The levels are very immersive and well-detailed.  It really feels like you’re rummaging through the ruins of a large complex, and you almost always are hurting for ammo enough to appreciate finding a few rounds in a trash can or cabinet.  But, by the endgame, it' all gets kind of meaningless.  I never got completely bored playing, but by the last two levels I was hoping for something different, instead of increasingly redundant level design, with “go here, then go here, then go here” objectives.  All in all, though, it was a rewarding and interesting experience.

The ending, though, disappointed me somewhat.  I only played through the “good” ending (saving all Little Sisters), and while it made sense and everything, it was very short, with a detached narrative.  The last battle is ridiculously easy, which lent even more to the feeling of being short-changed.

I’m about to start Bioshock 2.  From 1’s ending, I doubt the stories will be continuous in any way, save for the general lore of the world in which it takes place.

Taking all of these negative comments, though… they are based on an ideal.  Compared to the stagnant, unimaginative stories of games nowadays, I guess it’s an exceptional game, and a testament to the fact that games don’t need to be “safe” or “PC” at all.  They don’t need to take on the same old archetypes.

So, all in all, I was very satisfied with the experience of Bioshock 1.  For the most part, it reminds me of the good aspects of System Shock 2.  The only downside is that the story is a little too linear, and the narrative a little too forced.  after the 3rd level or so, the element of free exploration was completely lost, and it felt as though I was just going through level by level.  And the creepiness-aspect of it all was very satisfying.  Maybe I just have too high a standard for the way stories are delivered throughout the game.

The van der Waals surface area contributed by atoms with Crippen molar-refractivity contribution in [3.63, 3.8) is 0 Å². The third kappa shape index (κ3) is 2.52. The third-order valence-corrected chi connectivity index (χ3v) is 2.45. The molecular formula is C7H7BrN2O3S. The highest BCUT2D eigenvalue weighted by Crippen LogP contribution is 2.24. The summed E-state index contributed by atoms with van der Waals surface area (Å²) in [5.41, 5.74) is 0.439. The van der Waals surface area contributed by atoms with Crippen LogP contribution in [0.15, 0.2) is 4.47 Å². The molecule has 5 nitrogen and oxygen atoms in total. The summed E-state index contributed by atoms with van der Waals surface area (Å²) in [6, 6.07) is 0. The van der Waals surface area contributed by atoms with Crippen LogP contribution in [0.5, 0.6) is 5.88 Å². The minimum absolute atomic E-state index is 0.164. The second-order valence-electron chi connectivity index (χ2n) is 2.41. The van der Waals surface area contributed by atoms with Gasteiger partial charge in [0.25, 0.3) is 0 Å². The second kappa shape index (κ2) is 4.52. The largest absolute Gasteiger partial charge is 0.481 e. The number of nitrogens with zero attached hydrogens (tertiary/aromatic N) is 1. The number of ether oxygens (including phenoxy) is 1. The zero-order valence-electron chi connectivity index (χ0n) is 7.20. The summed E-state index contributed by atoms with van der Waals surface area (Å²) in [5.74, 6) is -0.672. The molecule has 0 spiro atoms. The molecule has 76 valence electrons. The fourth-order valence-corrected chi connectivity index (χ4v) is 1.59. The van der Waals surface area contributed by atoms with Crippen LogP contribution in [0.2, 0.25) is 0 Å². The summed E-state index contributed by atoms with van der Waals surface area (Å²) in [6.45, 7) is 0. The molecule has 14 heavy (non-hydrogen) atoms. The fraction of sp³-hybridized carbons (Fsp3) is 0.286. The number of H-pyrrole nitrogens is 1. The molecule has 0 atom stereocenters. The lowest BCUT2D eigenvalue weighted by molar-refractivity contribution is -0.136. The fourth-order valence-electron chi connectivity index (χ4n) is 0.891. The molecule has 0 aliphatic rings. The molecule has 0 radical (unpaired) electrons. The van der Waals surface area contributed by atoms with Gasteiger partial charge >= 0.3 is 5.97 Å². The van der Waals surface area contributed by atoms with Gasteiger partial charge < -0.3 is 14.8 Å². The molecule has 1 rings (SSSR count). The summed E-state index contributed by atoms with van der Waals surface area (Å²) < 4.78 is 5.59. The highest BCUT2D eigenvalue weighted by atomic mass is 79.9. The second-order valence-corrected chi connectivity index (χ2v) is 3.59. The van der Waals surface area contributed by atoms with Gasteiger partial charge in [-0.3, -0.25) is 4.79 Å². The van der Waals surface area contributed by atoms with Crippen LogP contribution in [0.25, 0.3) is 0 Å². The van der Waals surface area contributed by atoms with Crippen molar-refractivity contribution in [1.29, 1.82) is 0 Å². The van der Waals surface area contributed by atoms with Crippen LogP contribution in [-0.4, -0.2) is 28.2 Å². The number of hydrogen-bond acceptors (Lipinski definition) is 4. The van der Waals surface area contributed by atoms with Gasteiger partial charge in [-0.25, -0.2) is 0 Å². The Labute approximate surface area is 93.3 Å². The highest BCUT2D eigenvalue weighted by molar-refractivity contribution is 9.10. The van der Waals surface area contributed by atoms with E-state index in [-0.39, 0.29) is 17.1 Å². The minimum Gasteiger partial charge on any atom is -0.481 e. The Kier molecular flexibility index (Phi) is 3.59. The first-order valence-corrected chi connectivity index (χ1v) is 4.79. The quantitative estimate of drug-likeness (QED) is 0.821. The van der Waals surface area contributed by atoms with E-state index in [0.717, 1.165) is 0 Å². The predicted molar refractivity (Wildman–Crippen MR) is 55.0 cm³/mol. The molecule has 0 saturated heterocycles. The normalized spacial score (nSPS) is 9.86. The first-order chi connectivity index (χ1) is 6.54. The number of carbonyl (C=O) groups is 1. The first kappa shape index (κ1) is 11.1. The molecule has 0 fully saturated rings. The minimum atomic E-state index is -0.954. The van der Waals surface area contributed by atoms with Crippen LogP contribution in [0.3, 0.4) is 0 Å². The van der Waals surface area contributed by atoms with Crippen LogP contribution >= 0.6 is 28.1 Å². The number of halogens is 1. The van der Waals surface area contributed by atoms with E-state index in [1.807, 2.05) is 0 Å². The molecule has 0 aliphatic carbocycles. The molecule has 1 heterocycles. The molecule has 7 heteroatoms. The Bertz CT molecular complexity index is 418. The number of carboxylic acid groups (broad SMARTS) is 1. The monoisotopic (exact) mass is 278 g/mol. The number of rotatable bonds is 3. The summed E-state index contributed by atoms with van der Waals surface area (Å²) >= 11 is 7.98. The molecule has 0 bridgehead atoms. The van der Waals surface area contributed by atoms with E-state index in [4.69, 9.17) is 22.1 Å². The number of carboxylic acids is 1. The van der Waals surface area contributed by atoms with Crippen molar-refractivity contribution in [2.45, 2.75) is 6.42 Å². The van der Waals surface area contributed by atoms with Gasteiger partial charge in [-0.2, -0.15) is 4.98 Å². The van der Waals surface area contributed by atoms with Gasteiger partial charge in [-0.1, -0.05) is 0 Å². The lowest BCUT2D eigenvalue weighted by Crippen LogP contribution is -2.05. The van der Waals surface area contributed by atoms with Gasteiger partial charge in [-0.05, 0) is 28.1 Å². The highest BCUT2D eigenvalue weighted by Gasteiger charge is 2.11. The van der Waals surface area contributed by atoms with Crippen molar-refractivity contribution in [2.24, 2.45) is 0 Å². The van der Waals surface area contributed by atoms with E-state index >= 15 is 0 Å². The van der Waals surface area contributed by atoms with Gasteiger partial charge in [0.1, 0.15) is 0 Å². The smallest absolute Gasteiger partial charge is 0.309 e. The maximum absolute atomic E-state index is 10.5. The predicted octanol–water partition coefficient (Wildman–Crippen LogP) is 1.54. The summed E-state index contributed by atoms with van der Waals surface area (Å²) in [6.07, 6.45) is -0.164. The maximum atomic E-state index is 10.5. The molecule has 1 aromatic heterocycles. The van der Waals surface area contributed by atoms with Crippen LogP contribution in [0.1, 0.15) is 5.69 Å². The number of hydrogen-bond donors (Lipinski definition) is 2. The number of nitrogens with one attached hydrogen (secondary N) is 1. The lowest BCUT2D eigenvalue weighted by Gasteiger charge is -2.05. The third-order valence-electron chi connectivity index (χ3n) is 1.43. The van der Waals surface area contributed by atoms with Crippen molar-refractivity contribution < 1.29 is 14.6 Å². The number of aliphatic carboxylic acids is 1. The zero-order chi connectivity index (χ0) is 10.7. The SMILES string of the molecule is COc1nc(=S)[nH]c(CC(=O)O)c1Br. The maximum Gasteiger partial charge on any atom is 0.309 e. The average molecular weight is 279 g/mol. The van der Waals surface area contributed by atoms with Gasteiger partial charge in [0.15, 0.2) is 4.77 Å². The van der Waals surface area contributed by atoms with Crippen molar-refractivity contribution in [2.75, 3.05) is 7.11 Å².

Tuesday, September 14, 2010

Morality in Game Storylines

I have always wished the stories in games dealt with the differences between ethical views.  It seems that most games, instead of focusing on ethical problems of any kind, merely try to end at a culturally positive moral result.  When the player helps an "evil" character, there is always a retraction; a justification for doing so.  When a player is given the option of being "evil", it is always "pure evil", without any justification beyond self-interest or greed.

Where are the games that are murky and grey in their dealings with morality and ethics?  Or at least interesting in some way?  I completely lost interest in Fallout 3 because of its ridiculously bland story.  Even the impact of detonating a nuclear warhead, leveling an entire city loses its punch when you play through it.  It’s all stupid, all laughably “evil”.

In writing for my game, I am using morals and ethics in a very personalized way.  The world is fucked up, and people do fucked up things.  Some societies are virtuous, some are empty.  Some worship greed to an alarming degree.

The people who write game storylines must be afraid to do anything really edgy, or they are just so unimaginative that they don’t know how to be.  But that is what I would like as a player.  Not the predictable good and evil, and not the 180-degree twist that ends up being ridiculously planned.  These things need to be more realistic.